• A free resource for people who are interested in social value and the Public Services (Social Value) Act 2012

    Tuesday 5th August 2014

    http://socialvaluehub.org.uk/

  • Luton says "Yes"" to the 'Fair Deal'

    Thursday 24th July 2014

    Kelvin Hopkins MP for Luton North MP, the Leader of Luton Borough council and the WHOLE of the Luton Labour group have all signed up to support the 'Fair Deal' initiative! What Luton can do so can others.

  • Luton says "Yes"" to the 'Fair Deal'

    Thursday 24th July 2014

    Kelvin Hopkins MP for Luton North MP, the Leader of Luton Borough council and the WHOLE of the Luton Labour group have all signed up to support the 'Fair Deal' initiative! What Luton can do so can others.

  • Eldon Housing to apply the 1% increase for TUPE staff, backdated to 2013!

    Wednesday 9th July 2014

    Thanks to the effiorts of the local government branch who did not take 'no' for an answer when told thatt TUPE is “static” – you get what you came with, rather than “dynamic” where you get future improvements that apply to your TUPE conditions such as pay rises.

    This is a victory for fairness and a useful precedent where privatised companies are refusing to pay TUPE based pay awards.

  • A great resource about privatisaton

    Wednesday 25th June 2014

    There is a lot of useful information here: weownit.org.uk

  • Gavin Shuker MP for Luton South supports UNITE's Fair Deal for Local Authorities

    Friday 20th June 2014

    Gavin writes 'I am of course extremlely supportive of this campaign and would be deliighted to put my name to it'.

  • Glendale Gounds Maintenance - No Pay Rises For TUPE Staff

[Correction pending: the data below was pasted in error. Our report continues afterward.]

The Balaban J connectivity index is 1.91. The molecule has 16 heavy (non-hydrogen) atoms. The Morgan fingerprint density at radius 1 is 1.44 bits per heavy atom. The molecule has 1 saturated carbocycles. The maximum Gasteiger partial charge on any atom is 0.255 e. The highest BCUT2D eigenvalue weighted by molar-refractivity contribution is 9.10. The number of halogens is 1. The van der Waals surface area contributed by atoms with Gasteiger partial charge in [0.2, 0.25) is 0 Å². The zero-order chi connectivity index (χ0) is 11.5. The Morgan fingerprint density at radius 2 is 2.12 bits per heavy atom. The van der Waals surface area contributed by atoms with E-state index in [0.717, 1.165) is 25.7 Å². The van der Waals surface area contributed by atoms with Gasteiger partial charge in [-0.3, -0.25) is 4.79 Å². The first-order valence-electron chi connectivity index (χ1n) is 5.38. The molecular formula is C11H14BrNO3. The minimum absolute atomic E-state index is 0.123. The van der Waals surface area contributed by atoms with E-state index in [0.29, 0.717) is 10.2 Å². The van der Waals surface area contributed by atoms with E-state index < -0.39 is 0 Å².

Friday 20th June 2014

    Glendale Grounds Management Services run the parks contract in Lewisham. The company have taken every opportunity to avoid making pay rises to TUPE staff, including using recent case law which allows private companies to state that the contract is "static". This means that you transfer over on current pay and conditions, but if there is a local government pay rise, TUPE staff do not get it. In response, Unite has been organising the workforce at Lewisham Glendale. Following widespread consultation with the workforce, Unite members are now being balloted for strike action on the issue of pay. The result of the ballot is expected around June 30th.

  • Members Vote to Strike at Croydon Fusion Leisure

    Friday 20th June 2014

    Unite members working on the privatised leisure contract at Croydon have voted for strike action in protest at a multi tiered workforce that has developed after privatisation. Workers doing the same job for the same employer are on different pay and conditions. This is despite the fact that when the contract was given to Fusion Leisure by Croydon Council, the contract was on a single tier basis. Unite is finding that this is a wide spread problem. But we have also found that companies with leisure contracts such as Greenwich Leisure Limited are making extensive use of zero hour contracts and using back hand methods to force staff to move away from TUPE contracts. We have therefore made a decision to launch a London wide campaign on behalf of leisure workers in privatised companies.

  • Lewisham Update
    Unite Strikes against Outsourcing

    Sunday 16th March 2014

    Unite members working in the Attendance and Welfare Section at Lewisham Council took strike action on 12th March to protest against plans to outsource the service by stealth. The Council plan is to cut the staffing by 50% and suggest that schools buy in the service - while also admitting that schools will be able to buy in from private providers if they wish.